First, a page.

Frontiers Physics World  December 2017

Has liquid metallic hydrogen on Jupiter been recreated?

Under pressure Researchers used diamond-anvil cells to try to make liquid metallic hydrogen at conditions found on Jupiter (Mohamed Zaghoo / Harvard Seas)

Two researchers at Harvard University in the US claim to have created liquid metallic hydrogen in the lab at conditions that exist inside gas-giant planets such as Jupiter and Saturn. Mohamed Zaghoo and Isaac Silvera came to this conclusion after squeezing liquid hydrogen to pressures of 140–170 gigapascals (1.4 million atmospheres) in a diamond-anvil cell and laser-heating it to 1800–2700 K (PNAS 114 11873).

They noticed the reflectance of their sample increased until – at a certain transition temperature – it abruptly rose to 50–55%, which Zaghoo says are “values typical of metallic behaviour”. Assuming that their liquid hydrogen is a simple metal with free electrons, Zaghoo and Silvera calculated the conductivity from this reflectance, finding it to be six to eight times higher than a previous value measured by William Nellis, also at Harvard, for shock-compressed liquid hydrogen in 1996.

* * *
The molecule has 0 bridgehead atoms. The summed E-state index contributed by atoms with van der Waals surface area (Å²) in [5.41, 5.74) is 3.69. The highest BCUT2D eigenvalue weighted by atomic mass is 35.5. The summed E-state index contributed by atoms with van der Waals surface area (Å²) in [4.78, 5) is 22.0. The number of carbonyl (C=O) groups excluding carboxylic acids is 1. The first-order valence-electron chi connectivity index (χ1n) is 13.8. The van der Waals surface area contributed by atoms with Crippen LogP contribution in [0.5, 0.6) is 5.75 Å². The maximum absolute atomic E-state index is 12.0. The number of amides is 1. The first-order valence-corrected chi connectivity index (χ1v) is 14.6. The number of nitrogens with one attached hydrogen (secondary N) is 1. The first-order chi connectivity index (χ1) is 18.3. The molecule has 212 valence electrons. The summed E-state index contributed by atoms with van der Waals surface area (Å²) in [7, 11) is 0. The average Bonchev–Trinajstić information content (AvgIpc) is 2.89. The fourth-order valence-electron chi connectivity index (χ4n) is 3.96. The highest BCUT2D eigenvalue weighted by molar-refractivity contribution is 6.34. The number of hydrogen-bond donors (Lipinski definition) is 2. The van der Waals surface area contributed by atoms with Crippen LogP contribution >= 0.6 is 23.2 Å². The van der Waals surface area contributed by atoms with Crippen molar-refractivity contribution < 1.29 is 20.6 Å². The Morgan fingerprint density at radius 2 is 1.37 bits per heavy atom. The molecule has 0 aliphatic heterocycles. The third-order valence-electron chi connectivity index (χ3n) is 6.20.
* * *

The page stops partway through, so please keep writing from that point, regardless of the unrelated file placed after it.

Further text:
The existence of such a metallic state inside Jupiter is the reason why the planet has a magnetic field. However, Zaghoo says his results imply that Jupiter’s field is stronger than previously thought and that it originates much nearer to the surface than assumed, given that his experiment took place at conditions found at just 84% of the planet’s total radius. In fact, he reckons Jupiter’s dynamo layer extends out to at least around 91% of the radius, claiming that new results from the Juno space mission support those conclusions.

Not everyone is convinced. “Their experiments are not for the conditions of relevance to the outer region of Jupiter,” warns David Stevenson, a planetary scientist from the California Institute of Technology. “What they did is extrapolate outwards to lower pressure, and this is debatable.”

Nellis, meanwhile, who works at Harvard independently from Silvera’s group, says his 1996 measurement is reliable because he measured the conductivity directly by electrical probing, whereas “to derive conductivity from a free-electron theory [as Zaghoo and Silvera have done] can introduce unknown systematic errors”. Moreover, Nellis measured a different phase of metallic hydrogen to those seen in the current experiment and it is unclear which might exist on Jupiter.

Philip Ball